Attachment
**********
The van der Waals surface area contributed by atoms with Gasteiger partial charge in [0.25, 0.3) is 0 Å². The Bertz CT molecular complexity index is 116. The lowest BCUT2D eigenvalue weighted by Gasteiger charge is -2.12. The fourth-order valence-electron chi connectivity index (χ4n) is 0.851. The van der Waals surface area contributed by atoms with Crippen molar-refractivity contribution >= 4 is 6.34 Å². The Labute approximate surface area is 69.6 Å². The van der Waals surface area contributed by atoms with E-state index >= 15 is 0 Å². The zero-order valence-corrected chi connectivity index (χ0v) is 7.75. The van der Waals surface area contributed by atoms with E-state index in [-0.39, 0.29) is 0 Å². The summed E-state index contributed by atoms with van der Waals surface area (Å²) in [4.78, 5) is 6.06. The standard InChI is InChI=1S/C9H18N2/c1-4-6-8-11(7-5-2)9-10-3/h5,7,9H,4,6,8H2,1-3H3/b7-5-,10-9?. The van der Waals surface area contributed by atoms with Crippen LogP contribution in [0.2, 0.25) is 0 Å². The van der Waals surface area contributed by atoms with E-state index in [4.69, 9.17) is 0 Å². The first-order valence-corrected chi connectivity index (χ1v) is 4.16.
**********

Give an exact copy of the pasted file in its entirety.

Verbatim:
The van der Waals surface area contributed by atoms with Gasteiger partial charge in [0.25, 0.3) is 0 Å². The Bertz CT molecular complexity index is 116. The lowest BCUT2D eigenvalue weighted by Gasteiger charge is -2.12. The fourth-order valence-electron chi connectivity index (χ4n) is 0.851. The van der Waals surface area contributed by atoms with Crippen molar-refractivity contribution >= 4 is 6.34 Å². The Labute approximate surface area is 69.6 Å². The van der Waals surface area contributed by atoms with E-state index >= 15 is 0 Å². The zero-order valence-corrected chi connectivity index (χ0v) is 7.75. The van der Waals surface area contributed by atoms with E-state index in [-0.39, 0.29) is 0 Å². The summed E-state index contributed by atoms with van der Waals surface area (Å²) in [4.78, 5) is 6.06. The standard InChI is InChI=1S/C9H18N2/c1-4-6-8-11(7-5-2)9-10-3/h5,7,9H,4,6,8H2,1-3H3/b7-5-,10-9?. The van der Waals surface area contributed by atoms with Crippen LogP contribution in [0.2, 0.25) is 0 Å². The van der Waals surface area contributed by atoms with E-state index in [4.69, 9.17) is 0 Å². The first-order valence-corrected chi connectivity index (χ1v) is 4.16.